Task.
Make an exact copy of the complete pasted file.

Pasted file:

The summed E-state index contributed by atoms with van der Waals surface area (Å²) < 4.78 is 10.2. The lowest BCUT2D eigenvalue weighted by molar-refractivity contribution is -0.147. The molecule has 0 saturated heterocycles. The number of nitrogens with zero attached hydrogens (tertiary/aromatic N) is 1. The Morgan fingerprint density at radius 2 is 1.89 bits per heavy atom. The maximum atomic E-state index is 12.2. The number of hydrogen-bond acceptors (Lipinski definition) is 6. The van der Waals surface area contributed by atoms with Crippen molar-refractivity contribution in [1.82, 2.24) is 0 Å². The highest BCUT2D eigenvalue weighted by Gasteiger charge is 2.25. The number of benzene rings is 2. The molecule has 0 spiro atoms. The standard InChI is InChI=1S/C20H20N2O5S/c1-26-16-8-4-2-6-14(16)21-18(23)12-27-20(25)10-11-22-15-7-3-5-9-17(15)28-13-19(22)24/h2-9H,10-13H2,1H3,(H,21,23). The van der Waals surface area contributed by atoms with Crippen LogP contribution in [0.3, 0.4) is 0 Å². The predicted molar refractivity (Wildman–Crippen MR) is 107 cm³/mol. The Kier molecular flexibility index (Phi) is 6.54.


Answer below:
The summed E-state index contributed by atoms with van der Waals surface area (Å²) < 4.78 is 10.2. The lowest BCUT2D eigenvalue weighted by molar-refractivity contribution is -0.147. The molecule has 0 saturated heterocycles. The number of nitrogens with zero attached hydrogens (tertiary/aromatic N) is 1. The Morgan fingerprint density at radius 2 is 1.89 bits per heavy atom. The maximum atomic E-state index is 12.2. The number of hydrogen-bond acceptors (Lipinski definition) is 6. The van der Waals surface area contributed by atoms with Crippen molar-refractivity contribution in [1.82, 2.24) is 0 Å². The highest BCUT2D eigenvalue weighted by Gasteiger charge is 2.25. The number of benzene rings is 2. The molecule has 0 spiro atoms. The standard InChI is InChI=1S/C20H20N2O5S/c1-26-16-8-4-2-6-14(16)21-18(23)12-27-20(25)10-11-22-15-7-3-5-9-17(15)28-13-19(22)24/h2-9H,10-13H2,1H3,(H,21,23). The van der Waals surface area contributed by atoms with Crippen LogP contribution in [0.3, 0.4) is 0 Å². The predicted molar refractivity (Wildman–Crippen MR) is 107 cm³/mol. The Kier molecular flexibility index (Phi) is 6.54.